Comparing Students’ Performance in a Face-to-Face Course and an Asynchronous Online Course on Educational Statistics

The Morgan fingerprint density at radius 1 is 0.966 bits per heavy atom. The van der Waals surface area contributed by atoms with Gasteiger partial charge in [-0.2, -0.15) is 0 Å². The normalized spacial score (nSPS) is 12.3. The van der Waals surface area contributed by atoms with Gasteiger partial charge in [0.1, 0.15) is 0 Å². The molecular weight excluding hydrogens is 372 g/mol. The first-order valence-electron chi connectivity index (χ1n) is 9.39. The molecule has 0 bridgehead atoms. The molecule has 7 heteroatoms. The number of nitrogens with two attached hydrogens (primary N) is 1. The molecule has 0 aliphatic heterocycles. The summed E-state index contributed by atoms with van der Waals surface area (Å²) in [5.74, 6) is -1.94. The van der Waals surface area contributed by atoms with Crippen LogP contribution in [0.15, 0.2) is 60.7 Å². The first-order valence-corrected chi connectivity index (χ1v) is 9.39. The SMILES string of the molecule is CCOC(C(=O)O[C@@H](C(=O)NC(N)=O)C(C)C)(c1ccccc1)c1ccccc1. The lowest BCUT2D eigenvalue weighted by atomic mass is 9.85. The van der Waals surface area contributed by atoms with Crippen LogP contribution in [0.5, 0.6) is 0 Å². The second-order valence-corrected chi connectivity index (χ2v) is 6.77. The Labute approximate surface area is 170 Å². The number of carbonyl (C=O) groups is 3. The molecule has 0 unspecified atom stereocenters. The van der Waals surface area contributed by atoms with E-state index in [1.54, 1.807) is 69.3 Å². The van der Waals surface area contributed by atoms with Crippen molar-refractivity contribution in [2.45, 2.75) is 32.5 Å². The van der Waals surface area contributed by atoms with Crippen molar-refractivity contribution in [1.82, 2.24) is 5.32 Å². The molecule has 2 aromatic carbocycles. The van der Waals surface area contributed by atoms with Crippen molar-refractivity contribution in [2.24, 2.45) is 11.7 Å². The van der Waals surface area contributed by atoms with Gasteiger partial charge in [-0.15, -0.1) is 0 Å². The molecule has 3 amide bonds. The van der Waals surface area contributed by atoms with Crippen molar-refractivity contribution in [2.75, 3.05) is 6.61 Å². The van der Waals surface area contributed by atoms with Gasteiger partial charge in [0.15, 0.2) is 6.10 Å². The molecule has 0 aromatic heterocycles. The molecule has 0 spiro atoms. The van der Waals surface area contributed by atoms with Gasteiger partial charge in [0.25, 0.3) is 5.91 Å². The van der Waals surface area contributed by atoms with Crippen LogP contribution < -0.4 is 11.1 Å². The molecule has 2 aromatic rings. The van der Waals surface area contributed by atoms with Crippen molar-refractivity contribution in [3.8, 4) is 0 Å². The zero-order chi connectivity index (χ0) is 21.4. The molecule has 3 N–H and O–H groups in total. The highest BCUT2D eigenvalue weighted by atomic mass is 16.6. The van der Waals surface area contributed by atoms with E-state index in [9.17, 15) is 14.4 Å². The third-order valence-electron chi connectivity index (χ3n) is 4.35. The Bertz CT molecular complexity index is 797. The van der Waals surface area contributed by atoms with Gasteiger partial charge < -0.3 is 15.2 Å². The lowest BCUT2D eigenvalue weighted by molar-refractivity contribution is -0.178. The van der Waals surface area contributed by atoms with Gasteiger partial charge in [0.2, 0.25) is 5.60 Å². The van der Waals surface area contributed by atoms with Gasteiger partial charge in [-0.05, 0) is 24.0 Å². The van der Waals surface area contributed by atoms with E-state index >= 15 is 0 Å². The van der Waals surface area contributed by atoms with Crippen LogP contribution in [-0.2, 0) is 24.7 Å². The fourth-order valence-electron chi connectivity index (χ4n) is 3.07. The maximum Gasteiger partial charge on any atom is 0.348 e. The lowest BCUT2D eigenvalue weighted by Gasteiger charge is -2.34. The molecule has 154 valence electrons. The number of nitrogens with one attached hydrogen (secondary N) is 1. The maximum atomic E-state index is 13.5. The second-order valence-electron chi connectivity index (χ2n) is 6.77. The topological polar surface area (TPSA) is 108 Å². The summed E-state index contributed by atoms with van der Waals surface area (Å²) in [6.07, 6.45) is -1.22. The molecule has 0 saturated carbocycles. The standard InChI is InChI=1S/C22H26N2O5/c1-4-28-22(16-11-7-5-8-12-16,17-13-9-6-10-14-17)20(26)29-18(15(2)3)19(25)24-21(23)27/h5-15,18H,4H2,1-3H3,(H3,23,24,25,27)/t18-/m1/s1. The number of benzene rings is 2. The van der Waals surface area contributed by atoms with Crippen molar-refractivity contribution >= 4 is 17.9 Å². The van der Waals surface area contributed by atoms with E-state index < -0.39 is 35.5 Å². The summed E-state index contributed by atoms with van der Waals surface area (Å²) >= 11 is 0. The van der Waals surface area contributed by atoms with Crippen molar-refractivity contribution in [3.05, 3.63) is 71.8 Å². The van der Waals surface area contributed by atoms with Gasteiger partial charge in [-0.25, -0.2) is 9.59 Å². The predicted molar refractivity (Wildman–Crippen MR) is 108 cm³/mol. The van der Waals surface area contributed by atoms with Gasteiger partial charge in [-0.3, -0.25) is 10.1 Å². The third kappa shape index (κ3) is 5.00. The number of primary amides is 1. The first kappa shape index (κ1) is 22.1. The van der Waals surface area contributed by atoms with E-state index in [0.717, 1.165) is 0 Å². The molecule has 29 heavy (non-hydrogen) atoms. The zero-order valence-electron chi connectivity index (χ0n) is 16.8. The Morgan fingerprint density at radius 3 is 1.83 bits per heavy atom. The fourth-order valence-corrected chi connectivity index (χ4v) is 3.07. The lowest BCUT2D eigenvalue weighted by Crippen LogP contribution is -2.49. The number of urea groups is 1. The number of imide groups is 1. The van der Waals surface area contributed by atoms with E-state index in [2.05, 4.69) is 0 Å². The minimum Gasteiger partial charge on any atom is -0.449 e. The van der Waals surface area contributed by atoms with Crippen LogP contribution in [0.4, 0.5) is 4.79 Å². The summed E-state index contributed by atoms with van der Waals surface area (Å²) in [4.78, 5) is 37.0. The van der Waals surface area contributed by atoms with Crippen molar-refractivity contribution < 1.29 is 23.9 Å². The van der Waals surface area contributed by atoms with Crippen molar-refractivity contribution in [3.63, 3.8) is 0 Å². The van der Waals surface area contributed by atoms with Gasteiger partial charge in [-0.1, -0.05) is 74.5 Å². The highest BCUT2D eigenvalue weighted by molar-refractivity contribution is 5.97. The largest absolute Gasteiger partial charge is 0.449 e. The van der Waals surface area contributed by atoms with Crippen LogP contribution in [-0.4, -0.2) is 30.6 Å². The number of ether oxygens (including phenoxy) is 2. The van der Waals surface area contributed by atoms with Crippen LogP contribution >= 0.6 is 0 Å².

Abstract: Online learning is becoming more and more popular. To understand if online learning can be as effective as face-to-face learning, there is a need to compare student performance in a face-to-face class and an online class. In the present study, we compared scores on the midterm and final exams of two groups of graduate students who took the same course on educational statistics. One group of students received face-to-face instruction and the other group received asynchronous online instruction. Although students who received face-to-face instruction had higher means and medians of scores on midterm and final exams than students who received asynchronous online instruction, only scores on the final exam showed a statistically significant difference. We conclude that when the content is more difficult, more student-instructor and student-student interaction combined with multiple formats of learning materials might be needed to facilitate student online learning. We recommend online instructors to use principles and standards for effective online instruction to conduct self-assessment.